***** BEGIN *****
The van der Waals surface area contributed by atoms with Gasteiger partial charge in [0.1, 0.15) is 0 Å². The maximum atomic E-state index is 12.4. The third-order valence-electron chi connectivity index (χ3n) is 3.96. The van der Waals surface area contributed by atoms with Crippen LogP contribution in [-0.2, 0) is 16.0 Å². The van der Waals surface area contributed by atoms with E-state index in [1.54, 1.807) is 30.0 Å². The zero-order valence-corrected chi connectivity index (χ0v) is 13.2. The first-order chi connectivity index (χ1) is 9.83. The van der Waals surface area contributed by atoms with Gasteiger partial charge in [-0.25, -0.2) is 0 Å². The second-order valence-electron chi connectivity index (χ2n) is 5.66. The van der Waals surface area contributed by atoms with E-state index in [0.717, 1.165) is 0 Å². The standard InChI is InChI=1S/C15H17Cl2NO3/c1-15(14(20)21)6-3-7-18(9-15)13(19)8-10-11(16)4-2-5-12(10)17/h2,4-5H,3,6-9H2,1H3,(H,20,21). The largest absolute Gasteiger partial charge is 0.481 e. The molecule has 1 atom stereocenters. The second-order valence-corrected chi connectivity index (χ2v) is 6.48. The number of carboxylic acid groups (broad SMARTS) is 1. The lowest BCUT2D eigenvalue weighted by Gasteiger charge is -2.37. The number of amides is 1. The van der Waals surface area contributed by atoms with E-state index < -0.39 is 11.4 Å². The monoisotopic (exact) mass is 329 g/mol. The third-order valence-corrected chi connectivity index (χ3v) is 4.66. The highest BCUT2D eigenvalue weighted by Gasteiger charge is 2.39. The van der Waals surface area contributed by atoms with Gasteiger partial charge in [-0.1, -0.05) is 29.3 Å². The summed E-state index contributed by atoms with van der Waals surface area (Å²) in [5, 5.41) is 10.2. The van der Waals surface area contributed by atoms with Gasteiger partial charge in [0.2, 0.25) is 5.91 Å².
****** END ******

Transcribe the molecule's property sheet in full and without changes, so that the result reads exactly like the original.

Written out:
The van der Waals surface area contributed by atoms with Gasteiger partial charge in [0.1, 0.15) is 0 Å². The maximum atomic E-state index is 12.4. The third-order valence-electron chi connectivity index (χ3n) is 3.96. The van der Waals surface area contributed by atoms with Crippen LogP contribution in [-0.2, 0) is 16.0 Å². The van der Waals surface area contributed by atoms with E-state index in [1.54, 1.807) is 30.0 Å². The zero-order valence-corrected chi connectivity index (χ0v) is 13.2. The first-order chi connectivity index (χ1) is 9.83. The van der Waals surface area contributed by atoms with Gasteiger partial charge in [-0.25, -0.2) is 0 Å². The second-order valence-electron chi connectivity index (χ2n) is 5.66. The van der Waals surface area contributed by atoms with E-state index in [0.717, 1.165) is 0 Å². The standard InChI is InChI=1S/C15H17Cl2NO3/c1-15(14(20)21)6-3-7-18(9-15)13(19)8-10-11(16)4-2-5-12(10)17/h2,4-5H,3,6-9H2,1H3,(H,20,21). The largest absolute Gasteiger partial charge is 0.481 e. The molecule has 1 atom stereocenters. The second-order valence-corrected chi connectivity index (χ2v) is 6.48. The number of carboxylic acid groups (broad SMARTS) is 1. The lowest BCUT2D eigenvalue weighted by Gasteiger charge is -2.37. The number of amides is 1. The van der Waals surface area contributed by atoms with E-state index < -0.39 is 11.4 Å². The monoisotopic (exact) mass is 329 g/mol. The third-order valence-corrected chi connectivity index (χ3v) is 4.66. The highest BCUT2D eigenvalue weighted by Gasteiger charge is 2.39. The van der Waals surface area contributed by atoms with Gasteiger partial charge in [-0.1, -0.05) is 29.3 Å². The summed E-state index contributed by atoms with van der Waals surface area (Å²) in [5, 5.41) is 10.2. The van der Waals surface area contributed by atoms with Gasteiger partial charge in [0.2, 0.25) is 5.91 Å².